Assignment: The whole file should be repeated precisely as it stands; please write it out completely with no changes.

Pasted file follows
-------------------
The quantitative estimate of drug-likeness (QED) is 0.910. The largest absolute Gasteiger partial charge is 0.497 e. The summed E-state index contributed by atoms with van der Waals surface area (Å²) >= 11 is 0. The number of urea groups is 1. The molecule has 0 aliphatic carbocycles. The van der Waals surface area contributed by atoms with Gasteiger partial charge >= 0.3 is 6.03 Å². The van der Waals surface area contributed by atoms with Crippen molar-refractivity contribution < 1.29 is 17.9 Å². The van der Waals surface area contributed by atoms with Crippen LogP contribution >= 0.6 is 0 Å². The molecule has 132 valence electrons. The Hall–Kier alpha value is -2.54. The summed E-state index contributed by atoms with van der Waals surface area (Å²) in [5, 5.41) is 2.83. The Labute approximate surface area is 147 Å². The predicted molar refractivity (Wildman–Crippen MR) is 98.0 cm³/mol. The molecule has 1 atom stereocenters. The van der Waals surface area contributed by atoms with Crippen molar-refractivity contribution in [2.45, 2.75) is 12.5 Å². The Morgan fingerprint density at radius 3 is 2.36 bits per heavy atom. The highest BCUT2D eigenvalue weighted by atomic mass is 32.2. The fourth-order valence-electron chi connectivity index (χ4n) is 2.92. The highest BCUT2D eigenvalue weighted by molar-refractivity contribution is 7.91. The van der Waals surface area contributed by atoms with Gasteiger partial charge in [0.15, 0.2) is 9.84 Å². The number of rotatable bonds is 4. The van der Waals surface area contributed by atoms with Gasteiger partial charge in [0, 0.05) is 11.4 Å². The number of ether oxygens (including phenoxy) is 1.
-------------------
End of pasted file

The quantitative estimate of drug-likeness (QED) is 0.910. The largest absolute Gasteiger partial charge is 0.497 e. The summed E-state index contributed by atoms with van der Waals surface area (Å²) >= 11 is 0. The number of urea groups is 1. The molecule has 0 aliphatic carbocycles. The van der Waals surface area contributed by atoms with Gasteiger partial charge >= 0.3 is 6.03 Å². The van der Waals surface area contributed by atoms with Crippen molar-refractivity contribution < 1.29 is 17.9 Å². The van der Waals surface area contributed by atoms with Crippen LogP contribution >= 0.6 is 0 Å². The molecule has 132 valence electrons. The Hall–Kier alpha value is -2.54. The summed E-state index contributed by atoms with van der Waals surface area (Å²) in [5, 5.41) is 2.83. The Labute approximate surface area is 147 Å². The predicted molar refractivity (Wildman–Crippen MR) is 98.0 cm³/mol. The molecule has 1 atom stereocenters. The van der Waals surface area contributed by atoms with Crippen molar-refractivity contribution in [2.45, 2.75) is 12.5 Å². The Morgan fingerprint density at radius 3 is 2.36 bits per heavy atom. The highest BCUT2D eigenvalue weighted by atomic mass is 32.2. The fourth-order valence-electron chi connectivity index (χ4n) is 2.92. The highest BCUT2D eigenvalue weighted by molar-refractivity contribution is 7.91. The van der Waals surface area contributed by atoms with Gasteiger partial charge in [0.15, 0.2) is 9.84 Å². The number of rotatable bonds is 4. The van der Waals surface area contributed by atoms with Gasteiger partial charge in [0, 0.05) is 11.4 Å². The number of ether oxygens (including phenoxy) is 1.